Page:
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MiG-21 Jets Scrambled After Weather Balloon Is Detected In Romania’s Airspace

MiG-21 LanceR
File photo of a MiG-21 LanceR. (Image credit: USAF)

The Romanian Air Force investigated a “suspicious” weather balloon.

Two RoAF (Romanian Air Force) MiG-21 LanceR jets were scrambled after the service’s surveillance system detected an aerial object that looked like a weather balloon flying in the Romania’s airspace, the Romanian defence ministry said on Feb. 14, 2023, according to Reuters.

The two interceptors flew towards an area located in southeast Romania around 10 minutes after the suspicious object was first detected but once there, they could not confirm the presence of the balloon, reportedly flying at an altitude of 11,000 metres.

The aircraft patrolled the area for about 30 minutes, before returning home.

The MiG 21 LanceR is the upgraded avionics and weapons systems version of the MiG-21 Fishbed, developed by Elbit Systems and Aerostar Bacău for the Romanian Air Force. The first LanceR flew in 1996 and was a LanceR A version. The LanceR program saw the upgrade of a total of 114 MiG 21 airframes in three versions: the ground attack version (LanceR A), the two seater trainer version with ground attack capabilities (LanceR B) and the air superiority version (LanceR C). The upgrade aimed at making the old Cold War planes capable to use both eastern and western weapons systems, mainly focused in the cockpit configuration with the introduction of modern avionics, HOTAS and NATO compatible weapon systems. However, despite the upgrades, the MiG-21 LanceR remains a quite old aircraft mainly used to carried out QRA (Quick Reaction Alert) duties under the NATO control network by way of the Combined Air Operations Center in Torrejon.

The event occurred on the same day that Moldova, which borders Romania and Ukraine, briefly closed its air space after Russian Kalibr missile(s), most likely launched from a Russian ship near the Crimean Peninsula, overflew Moldovan airspace on their way to targets in Ukraine.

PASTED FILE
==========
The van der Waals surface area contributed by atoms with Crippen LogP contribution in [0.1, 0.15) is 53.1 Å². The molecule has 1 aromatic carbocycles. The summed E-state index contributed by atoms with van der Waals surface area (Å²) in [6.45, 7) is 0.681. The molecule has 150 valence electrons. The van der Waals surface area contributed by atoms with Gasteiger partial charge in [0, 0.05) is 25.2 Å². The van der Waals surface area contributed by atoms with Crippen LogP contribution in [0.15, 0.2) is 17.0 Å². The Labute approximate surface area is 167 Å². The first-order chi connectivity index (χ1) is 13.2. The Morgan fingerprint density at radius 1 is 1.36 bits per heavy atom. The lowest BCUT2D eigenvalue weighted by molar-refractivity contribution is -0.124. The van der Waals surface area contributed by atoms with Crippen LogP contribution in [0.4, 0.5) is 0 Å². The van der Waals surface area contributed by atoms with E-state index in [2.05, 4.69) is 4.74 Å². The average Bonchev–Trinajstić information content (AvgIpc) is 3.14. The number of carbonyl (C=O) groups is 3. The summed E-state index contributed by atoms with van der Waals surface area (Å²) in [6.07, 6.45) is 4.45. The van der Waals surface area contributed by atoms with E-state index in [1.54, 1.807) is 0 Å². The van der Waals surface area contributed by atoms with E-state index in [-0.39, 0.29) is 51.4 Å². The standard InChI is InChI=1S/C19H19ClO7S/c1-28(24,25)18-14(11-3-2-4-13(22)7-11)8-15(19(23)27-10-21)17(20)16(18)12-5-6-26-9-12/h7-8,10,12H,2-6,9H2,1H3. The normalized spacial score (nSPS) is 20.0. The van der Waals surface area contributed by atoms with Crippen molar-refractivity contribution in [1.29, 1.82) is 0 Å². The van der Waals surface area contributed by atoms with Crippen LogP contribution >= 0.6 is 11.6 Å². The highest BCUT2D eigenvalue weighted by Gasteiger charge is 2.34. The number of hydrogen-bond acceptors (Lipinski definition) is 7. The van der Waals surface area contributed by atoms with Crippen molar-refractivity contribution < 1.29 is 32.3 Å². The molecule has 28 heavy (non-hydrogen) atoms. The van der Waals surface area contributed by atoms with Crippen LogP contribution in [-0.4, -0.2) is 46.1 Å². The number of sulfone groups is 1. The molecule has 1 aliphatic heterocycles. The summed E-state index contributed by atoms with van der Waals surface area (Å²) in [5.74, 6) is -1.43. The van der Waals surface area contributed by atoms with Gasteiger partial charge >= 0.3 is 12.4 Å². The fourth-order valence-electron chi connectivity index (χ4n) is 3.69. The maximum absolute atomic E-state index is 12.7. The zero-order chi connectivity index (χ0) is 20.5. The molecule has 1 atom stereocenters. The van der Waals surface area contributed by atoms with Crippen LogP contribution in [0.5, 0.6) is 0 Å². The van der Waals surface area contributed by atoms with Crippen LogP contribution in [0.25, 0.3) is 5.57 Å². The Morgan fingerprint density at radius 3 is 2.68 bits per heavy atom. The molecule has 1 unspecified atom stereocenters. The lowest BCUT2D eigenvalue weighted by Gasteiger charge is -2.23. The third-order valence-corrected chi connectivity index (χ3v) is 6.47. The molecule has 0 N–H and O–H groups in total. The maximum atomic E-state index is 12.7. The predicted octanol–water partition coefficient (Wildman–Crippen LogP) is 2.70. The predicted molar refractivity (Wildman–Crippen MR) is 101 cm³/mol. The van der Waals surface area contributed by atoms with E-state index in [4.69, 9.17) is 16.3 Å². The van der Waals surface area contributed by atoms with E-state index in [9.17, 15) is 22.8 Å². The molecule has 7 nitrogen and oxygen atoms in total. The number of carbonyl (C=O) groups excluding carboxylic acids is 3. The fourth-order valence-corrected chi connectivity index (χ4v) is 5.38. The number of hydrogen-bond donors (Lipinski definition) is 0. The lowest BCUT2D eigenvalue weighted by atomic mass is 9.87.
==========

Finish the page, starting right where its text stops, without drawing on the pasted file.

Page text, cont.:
And, above all, the scramble occurred in the wake of the four objects shot down by the U.S. Air Force over the U.S. in little more than one week.

The first one was the famous Chinese high altitude balloon shot down on February 4, 2023, at 2:39 p.m. by an F-22 Raptor, belonging to the 1st Fighter Wing from Langley Air Force Base, shot down with an AIM-9X infrared-guided air-to-air missile off the coast of South Carolina and within U.S. territorial airspace. The second one was a “high altitude object” described as “cylindrical and silver-ish gray” and appeared to be floating, that was shot down by F-22 launched from Joint Base Elmendorf Richardson on Feb. 10 over Alaska. The third object was shot down on Feb. 11 over Yukon, Canada. The fourth, described as shaped like an octagon and flying at 20,000 feet, was shot down by an F-16 over Lake Huron. The debris of the last three objects have not been recovered yet and who has launched them, their real shape, purpose, etc, is still being investigated, although they now appear to have been commercial or research balloons.

About David Cenciotti
David Cenciotti is a journalist based in Rome, Italy. He is the Founder and Editor of “The Aviationist”, one of the world’s most famous and read military aviation blogs. Since 1996, he has written for major worldwide magazines, including Air Forces Monthly, Combat Aircraft, and many others, covering aviation, defense, war, industry, intelligence, crime and cyberwar. He has reported from the U.S., Europe, Australia and Syria, and flown several combat planes with different air forces. He is a former 2nd Lt. of the Italian Air Force, a private pilot and a graduate in Computer Engineering. He has written five books and contributed to many more ones.

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